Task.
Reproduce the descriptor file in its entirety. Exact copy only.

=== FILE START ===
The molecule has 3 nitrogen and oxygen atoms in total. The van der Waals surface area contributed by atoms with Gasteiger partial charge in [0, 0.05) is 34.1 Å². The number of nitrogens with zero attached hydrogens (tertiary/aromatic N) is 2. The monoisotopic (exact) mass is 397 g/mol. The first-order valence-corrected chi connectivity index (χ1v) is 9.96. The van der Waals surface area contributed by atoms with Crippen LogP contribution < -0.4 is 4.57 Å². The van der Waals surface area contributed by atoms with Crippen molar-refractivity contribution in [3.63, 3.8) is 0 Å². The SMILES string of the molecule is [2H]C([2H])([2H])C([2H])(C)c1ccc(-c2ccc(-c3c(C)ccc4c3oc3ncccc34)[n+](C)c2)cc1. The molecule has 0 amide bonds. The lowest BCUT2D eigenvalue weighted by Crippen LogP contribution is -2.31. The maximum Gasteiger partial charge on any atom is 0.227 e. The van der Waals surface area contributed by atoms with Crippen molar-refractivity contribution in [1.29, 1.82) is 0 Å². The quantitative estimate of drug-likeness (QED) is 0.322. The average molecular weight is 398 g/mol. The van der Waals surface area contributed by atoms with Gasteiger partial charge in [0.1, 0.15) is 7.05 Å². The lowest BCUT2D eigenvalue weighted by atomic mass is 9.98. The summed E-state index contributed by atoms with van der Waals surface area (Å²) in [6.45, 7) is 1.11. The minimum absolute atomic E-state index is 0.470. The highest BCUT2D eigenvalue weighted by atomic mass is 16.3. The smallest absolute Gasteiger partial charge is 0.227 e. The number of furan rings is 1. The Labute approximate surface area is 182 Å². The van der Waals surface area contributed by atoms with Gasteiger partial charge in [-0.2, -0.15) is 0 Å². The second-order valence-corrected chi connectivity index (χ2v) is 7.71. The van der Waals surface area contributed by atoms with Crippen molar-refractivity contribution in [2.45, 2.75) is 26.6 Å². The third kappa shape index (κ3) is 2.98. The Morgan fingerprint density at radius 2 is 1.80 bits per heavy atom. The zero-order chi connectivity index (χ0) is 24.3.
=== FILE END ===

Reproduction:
The molecule has 3 nitrogen and oxygen atoms in total. The van der Waals surface area contributed by atoms with Gasteiger partial charge in [0, 0.05) is 34.1 Å². The number of nitrogens with zero attached hydrogens (tertiary/aromatic N) is 2. The monoisotopic (exact) mass is 397 g/mol. The first-order valence-corrected chi connectivity index (χ1v) is 9.96. The van der Waals surface area contributed by atoms with Crippen LogP contribution < -0.4 is 4.57 Å². The van der Waals surface area contributed by atoms with Crippen molar-refractivity contribution in [3.63, 3.8) is 0 Å². The SMILES string of the molecule is [2H]C([2H])([2H])C([2H])(C)c1ccc(-c2ccc(-c3c(C)ccc4c3oc3ncccc34)[n+](C)c2)cc1. The molecule has 0 amide bonds. The lowest BCUT2D eigenvalue weighted by Crippen LogP contribution is -2.31. The maximum Gasteiger partial charge on any atom is 0.227 e. The van der Waals surface area contributed by atoms with Crippen molar-refractivity contribution in [1.29, 1.82) is 0 Å². The quantitative estimate of drug-likeness (QED) is 0.322. The average molecular weight is 398 g/mol. The van der Waals surface area contributed by atoms with Gasteiger partial charge in [0.1, 0.15) is 7.05 Å². The lowest BCUT2D eigenvalue weighted by atomic mass is 9.98. The summed E-state index contributed by atoms with van der Waals surface area (Å²) in [6.45, 7) is 1.11. The minimum absolute atomic E-state index is 0.470. The highest BCUT2D eigenvalue weighted by atomic mass is 16.3. The smallest absolute Gasteiger partial charge is 0.227 e. The number of furan rings is 1. The Labute approximate surface area is 182 Å². The van der Waals surface area contributed by atoms with Gasteiger partial charge in [-0.2, -0.15) is 0 Å². The second-order valence-corrected chi connectivity index (χ2v) is 7.71. The van der Waals surface area contributed by atoms with Crippen molar-refractivity contribution in [2.45, 2.75) is 26.6 Å². The third kappa shape index (κ3) is 2.98. The Morgan fingerprint density at radius 2 is 1.80 bits per heavy atom. The zero-order chi connectivity index (χ0) is 24.3.